The man at the centre of one of Scotland’s most bizarre extradition cases is a fugitive with multiple aliases. In a small Providence pub, another name has been added to that long list: ‘Three questions Nick’.
Regulars at the Wickenden recall how Nicholas Alahverdian, who also went by Nicholas Rossi, would try to pass himself off as an aspiring writer and a ‘Harvard man’ as he sat at the bar, just yards away from his Rhode Island home.
One of them, author Stephen O’Shea, describes the Nick he knew as “immensely gregarious and very persistent”.
“He was hard to shake off, like a wet shirt sometimes, he’d stick to you. He had the gift of the gab. The bar staff called him ‘Three questions Nick” as he would just pepper them with questions. So, they established a house rule – only three questions and then shut up.”
Back in Scotland, a man who claimed he was Arthur Knight and victim of mistaken identity has just been ruled by a judge to be Nicholas Rossi – or ‘three questions Nick’.
Alahverdian/Rossi faked his death to evade a rape charge in America, only to surface at the Queen Elizabeth University Hospital in Glasgow suffering from Covid just before Christmas 2021.
The sign outside the Wickenden pub states it has been trading in the city of Providence since 1890, but it is more recently added graffiti scrawled inside that the barman, Jeff Stone, draws attention to.
‘I faked my death at the Wickenden Pub’ is scrawled on the wall of the gents. Three names are crossed out: Arthur Knight, Nick Rossi, Nick A. One remains: ‘3 Questions Nick’.
“I find it hard to believe this story is making so many headlines and is getting so much attention,” Jeff told STV’s Scotland Tonight. “It’s just so weird and I totally believe the guy in Glasgow is him.
“I was one of the first in here to say Nick wasn’t dead when I read the obituary in the newspaper. He wrote those words. He always spoke highly of himself, but not many other people did.”
The lengthy obituary on a memorial website claims Nicholas Alahverdian died from non-Hodgkin’s lymphoma on February 29, 2020, and his ashes were scattered at sea. The page includes tributes from elected officials and claims Alahverdian’s last words were: “Fear not and run towards the bliss of the sun.”
Prosecutors in Utah believe Alahverdian made up this ruse to evade arrest in connection with a rape charge in Utah dating back to 2008.
Stephen O’Shea says the pub crew “smelt a rat almost immediately” after reading the obituary, but he was more credulous a couple of months after Nick’s so-called demise, when he was contacted by Alahverdian’s “supposed wife”, who asked him to speak at a memorial service.
“The last time I spoke to Nick in 2020, he said he was living in western Ireland with his wife and his children, so I said to this woman ‘how are you doing in Western Ireland?’. She said ‘what are you talking about, I live in Geneva’. I replied ‘oh, that’s interesting’.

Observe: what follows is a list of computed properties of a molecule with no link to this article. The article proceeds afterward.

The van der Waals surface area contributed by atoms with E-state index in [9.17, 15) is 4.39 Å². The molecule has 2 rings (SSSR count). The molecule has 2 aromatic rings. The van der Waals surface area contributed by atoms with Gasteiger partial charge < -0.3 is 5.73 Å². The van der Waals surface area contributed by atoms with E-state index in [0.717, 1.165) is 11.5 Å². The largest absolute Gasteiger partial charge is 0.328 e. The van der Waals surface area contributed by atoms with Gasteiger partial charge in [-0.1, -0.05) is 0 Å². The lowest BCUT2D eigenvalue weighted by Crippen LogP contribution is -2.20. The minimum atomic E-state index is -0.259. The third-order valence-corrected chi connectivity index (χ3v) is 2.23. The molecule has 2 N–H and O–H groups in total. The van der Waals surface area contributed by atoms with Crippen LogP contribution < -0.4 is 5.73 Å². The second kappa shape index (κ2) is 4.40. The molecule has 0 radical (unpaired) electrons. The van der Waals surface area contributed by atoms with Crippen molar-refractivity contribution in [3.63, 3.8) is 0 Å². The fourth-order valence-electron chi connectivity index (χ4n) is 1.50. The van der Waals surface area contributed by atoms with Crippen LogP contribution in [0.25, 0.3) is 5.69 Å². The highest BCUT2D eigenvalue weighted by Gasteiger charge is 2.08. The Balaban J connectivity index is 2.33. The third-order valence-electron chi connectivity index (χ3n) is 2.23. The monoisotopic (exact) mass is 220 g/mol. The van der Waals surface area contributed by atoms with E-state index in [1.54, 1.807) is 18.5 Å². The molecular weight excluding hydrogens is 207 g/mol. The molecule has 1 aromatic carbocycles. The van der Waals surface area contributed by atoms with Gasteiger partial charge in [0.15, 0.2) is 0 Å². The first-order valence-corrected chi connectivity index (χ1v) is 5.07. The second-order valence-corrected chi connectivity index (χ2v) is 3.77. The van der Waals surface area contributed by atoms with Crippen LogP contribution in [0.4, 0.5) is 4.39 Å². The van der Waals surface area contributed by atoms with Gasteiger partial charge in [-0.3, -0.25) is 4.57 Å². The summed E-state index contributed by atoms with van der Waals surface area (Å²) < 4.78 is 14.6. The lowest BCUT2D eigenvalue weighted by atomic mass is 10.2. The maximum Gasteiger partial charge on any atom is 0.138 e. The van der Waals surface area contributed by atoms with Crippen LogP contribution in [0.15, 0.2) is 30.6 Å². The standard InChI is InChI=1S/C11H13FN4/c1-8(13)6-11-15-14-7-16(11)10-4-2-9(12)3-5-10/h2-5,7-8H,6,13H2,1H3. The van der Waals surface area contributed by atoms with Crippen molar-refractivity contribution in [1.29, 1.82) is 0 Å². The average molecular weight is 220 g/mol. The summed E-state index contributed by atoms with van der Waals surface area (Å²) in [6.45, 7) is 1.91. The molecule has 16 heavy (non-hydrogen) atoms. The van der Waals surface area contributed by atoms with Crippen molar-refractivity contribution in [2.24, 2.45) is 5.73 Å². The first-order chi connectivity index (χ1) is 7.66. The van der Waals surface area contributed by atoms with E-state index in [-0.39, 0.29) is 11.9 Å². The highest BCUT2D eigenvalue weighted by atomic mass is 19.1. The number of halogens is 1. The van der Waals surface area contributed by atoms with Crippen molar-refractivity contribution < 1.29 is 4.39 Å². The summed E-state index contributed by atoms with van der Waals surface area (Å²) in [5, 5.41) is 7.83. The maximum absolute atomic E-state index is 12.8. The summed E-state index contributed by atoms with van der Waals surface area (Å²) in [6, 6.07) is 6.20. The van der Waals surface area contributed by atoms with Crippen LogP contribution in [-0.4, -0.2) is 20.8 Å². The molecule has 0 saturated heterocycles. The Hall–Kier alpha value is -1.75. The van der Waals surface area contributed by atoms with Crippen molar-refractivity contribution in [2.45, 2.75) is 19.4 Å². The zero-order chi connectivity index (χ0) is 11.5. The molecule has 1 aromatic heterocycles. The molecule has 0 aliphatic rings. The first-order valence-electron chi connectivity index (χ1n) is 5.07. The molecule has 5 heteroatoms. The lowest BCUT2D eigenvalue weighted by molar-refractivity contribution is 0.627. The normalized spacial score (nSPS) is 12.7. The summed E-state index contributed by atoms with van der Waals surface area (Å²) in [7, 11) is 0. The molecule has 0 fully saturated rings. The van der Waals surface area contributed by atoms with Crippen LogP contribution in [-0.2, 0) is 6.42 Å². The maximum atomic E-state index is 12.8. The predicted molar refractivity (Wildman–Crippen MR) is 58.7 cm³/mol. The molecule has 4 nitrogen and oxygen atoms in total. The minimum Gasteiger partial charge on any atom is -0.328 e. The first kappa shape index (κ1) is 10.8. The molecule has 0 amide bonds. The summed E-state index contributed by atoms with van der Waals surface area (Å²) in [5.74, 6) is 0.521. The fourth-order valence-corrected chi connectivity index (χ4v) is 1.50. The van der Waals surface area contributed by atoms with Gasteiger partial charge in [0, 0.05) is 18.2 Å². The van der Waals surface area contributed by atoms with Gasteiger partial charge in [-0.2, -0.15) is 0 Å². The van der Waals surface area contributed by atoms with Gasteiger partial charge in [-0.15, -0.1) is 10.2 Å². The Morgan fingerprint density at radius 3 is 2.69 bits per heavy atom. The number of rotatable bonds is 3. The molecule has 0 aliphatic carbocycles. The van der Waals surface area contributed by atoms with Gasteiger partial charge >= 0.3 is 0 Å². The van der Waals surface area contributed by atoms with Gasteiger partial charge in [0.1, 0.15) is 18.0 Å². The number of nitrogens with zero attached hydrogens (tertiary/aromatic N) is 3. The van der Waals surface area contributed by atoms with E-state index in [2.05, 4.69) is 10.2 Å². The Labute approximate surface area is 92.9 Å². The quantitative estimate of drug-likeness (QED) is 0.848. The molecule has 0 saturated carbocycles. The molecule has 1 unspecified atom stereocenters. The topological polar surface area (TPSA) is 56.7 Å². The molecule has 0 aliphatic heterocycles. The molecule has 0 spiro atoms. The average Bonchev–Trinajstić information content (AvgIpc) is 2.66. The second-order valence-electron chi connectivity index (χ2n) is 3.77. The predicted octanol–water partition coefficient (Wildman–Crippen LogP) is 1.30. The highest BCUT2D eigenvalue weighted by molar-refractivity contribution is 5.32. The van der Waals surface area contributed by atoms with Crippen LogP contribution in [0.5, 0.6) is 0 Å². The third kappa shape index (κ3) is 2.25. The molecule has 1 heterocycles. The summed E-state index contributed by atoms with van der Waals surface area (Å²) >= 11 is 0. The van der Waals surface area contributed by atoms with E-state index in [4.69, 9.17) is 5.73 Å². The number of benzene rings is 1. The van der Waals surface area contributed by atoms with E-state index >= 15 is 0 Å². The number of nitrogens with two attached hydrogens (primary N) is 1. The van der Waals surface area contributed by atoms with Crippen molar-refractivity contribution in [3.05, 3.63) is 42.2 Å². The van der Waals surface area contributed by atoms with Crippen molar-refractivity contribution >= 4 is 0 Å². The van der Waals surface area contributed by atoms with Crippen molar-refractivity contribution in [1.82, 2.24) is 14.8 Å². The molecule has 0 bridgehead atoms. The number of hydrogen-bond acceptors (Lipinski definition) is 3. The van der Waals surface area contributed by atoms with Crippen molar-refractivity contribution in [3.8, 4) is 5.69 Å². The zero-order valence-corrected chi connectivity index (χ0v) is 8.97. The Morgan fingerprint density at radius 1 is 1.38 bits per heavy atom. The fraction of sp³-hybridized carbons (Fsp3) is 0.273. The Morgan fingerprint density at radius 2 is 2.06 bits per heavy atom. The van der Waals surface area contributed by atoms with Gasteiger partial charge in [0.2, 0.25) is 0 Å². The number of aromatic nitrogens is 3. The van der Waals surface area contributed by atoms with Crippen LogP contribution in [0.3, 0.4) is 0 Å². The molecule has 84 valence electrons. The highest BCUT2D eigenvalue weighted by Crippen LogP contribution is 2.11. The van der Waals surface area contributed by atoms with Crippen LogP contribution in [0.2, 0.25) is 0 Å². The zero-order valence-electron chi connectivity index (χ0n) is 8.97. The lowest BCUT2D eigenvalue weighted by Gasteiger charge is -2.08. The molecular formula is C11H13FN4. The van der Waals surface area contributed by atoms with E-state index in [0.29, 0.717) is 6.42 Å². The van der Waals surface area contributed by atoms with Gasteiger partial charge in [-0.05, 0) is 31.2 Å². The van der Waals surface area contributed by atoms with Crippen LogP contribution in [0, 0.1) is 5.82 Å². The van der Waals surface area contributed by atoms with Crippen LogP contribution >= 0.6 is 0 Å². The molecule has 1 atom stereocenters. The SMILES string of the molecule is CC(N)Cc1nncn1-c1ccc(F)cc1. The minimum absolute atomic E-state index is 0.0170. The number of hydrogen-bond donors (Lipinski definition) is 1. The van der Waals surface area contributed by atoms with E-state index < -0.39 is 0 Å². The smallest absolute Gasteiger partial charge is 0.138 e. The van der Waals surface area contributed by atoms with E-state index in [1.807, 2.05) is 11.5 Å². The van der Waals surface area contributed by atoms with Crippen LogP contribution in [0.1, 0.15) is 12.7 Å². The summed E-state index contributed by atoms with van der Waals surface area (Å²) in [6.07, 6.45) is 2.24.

The memorial service never took place after police contacted the priest due to oversee it and asked him to cancel the mass. Stephen now can’t remember the name of the woman, who he says spoke with an English accent.
“She said Nick wanted you to speak at his service because he loved what you wrote about him. She then read me this quote of very fulsome praise, describing Nick as a scholar and a man of letters. I said ‘I didn’t write that’. She replied that Nick cherished it.”
Inside the pub, Jeff Stone points to the wall of fame for the beer club. Those who complete a 99-pint challenge get to put a small plaque on the wall, with their own inscription.
One quote under the name ‘Nic Rossi’ reads “drinking beer is an art”. On the other side, for those who achieve the feat three times, a much lengthier inscription. ‘Nick R’ this time chose an Irish blessing.
It reads: “To those who love us, may they love us. To those who hate us, may God turn their hearts. And if he can’t turn their hearts, may he turn their ankles, so we know them by their limp.”
Since his arrest in Scotland, Nicholas Rossi or Alahverdian has claimed he is an Irish orphan called Arthur Knight. Frequently pictured in a wheelchair wearing an oxygen mask, he maintains he has never set foot in the United States.
“I’ve no doubt Arthur Knight is Nicholas Alahverdian,” said Stephen O’Shea. “He’s gained weight, but even with the oxygen mask you can see it’s Nick doing this almost comical imitation of an Englishman. Is he trying to land a book deal? Certainly, the obituary he wrote for himself is a thing of beauty.”
The 66-year-old author, who has published several novels, laughs at the suggestion he should write his former drinking companion’s life story. He says he wishes he had come up with a character like Arthur Knight and a tale with so many twists and turns as created by the man now facing extradition.
The two men in the Wickenden learned of Nicholas’s past as a registered sex offender, the apparent fake death and the denials of Arthur Knight when they saw television news reports.
Stephen admits he remains genuinely fond of Nicholas and still has his number in his mobile phone. The pair last spoke two months before Alahverdian vanished in 2020. He now doubts everything Nicholas ever told him.
“I thought I knew him, but I clearly didn’t as he was leading what appears to be several secret lives and had some hefty skeletons in his closet, none of which I knew about. He is a young man and he’s in deep. I hope he comes back to face the music.”
Jeff behind the bar agrees, but jokingly adds: “If Nick ever did come back into this pub, you can bet he will have never heard of Arthur Knight.”
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